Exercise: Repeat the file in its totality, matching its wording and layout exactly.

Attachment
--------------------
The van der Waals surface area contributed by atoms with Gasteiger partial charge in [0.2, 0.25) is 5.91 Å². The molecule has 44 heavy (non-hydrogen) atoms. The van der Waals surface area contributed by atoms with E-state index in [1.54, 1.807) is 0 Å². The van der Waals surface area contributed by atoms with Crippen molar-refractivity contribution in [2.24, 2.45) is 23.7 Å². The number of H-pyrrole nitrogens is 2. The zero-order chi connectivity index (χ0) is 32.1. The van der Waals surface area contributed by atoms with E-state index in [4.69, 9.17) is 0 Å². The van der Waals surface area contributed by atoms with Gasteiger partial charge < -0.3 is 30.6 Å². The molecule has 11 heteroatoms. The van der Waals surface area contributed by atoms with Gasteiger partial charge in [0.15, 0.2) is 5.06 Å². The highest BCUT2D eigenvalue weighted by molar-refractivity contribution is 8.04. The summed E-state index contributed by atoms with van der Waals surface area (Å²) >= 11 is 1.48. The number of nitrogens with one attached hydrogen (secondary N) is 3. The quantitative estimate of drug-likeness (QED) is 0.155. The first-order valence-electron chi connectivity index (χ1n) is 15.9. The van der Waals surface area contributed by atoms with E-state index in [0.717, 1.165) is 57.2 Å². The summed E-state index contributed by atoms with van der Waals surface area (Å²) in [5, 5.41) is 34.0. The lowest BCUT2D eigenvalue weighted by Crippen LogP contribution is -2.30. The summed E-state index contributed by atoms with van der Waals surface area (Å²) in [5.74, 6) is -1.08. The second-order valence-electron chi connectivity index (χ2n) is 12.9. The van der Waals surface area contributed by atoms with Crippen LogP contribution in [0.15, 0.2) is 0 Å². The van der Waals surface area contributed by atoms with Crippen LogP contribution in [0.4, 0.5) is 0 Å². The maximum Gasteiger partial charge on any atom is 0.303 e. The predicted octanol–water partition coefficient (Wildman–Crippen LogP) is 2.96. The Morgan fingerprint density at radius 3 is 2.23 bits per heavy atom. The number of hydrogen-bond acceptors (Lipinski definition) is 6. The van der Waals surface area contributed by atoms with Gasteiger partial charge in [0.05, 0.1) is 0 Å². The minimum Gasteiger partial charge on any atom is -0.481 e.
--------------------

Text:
The van der Waals surface area contributed by atoms with Gasteiger partial charge in [0.2, 0.25) is 5.91 Å². The molecule has 44 heavy (non-hydrogen) atoms. The van der Waals surface area contributed by atoms with E-state index in [1.54, 1.807) is 0 Å². The van der Waals surface area contributed by atoms with Crippen molar-refractivity contribution in [2.24, 2.45) is 23.7 Å². The number of H-pyrrole nitrogens is 2. The zero-order chi connectivity index (χ0) is 32.1. The van der Waals surface area contributed by atoms with E-state index in [4.69, 9.17) is 0 Å². The van der Waals surface area contributed by atoms with Gasteiger partial charge < -0.3 is 30.6 Å². The molecule has 11 heteroatoms. The van der Waals surface area contributed by atoms with Gasteiger partial charge in [0.15, 0.2) is 5.06 Å². The highest BCUT2D eigenvalue weighted by molar-refractivity contribution is 8.04. The summed E-state index contributed by atoms with van der Waals surface area (Å²) >= 11 is 1.48. The number of nitrogens with one attached hydrogen (secondary N) is 3. The quantitative estimate of drug-likeness (QED) is 0.155. The first-order valence-electron chi connectivity index (χ1n) is 15.9. The van der Waals surface area contributed by atoms with E-state index in [0.717, 1.165) is 57.2 Å². The summed E-state index contributed by atoms with van der Waals surface area (Å²) in [5, 5.41) is 34.0. The lowest BCUT2D eigenvalue weighted by Crippen LogP contribution is -2.30. The summed E-state index contributed by atoms with van der Waals surface area (Å²) in [5.74, 6) is -1.08. The second-order valence-electron chi connectivity index (χ2n) is 12.9. The van der Waals surface area contributed by atoms with Crippen LogP contribution in [0.15, 0.2) is 0 Å². The van der Waals surface area contributed by atoms with Crippen LogP contribution in [0.4, 0.5) is 0 Å². The maximum Gasteiger partial charge on any atom is 0.303 e. The predicted octanol–water partition coefficient (Wildman–Crippen LogP) is 2.96. The Morgan fingerprint density at radius 3 is 2.23 bits per heavy atom. The number of hydrogen-bond acceptors (Lipinski definition) is 6. The van der Waals surface area contributed by atoms with Gasteiger partial charge in [0.05, 0.1) is 0 Å². The minimum Gasteiger partial charge on any atom is -0.481 e.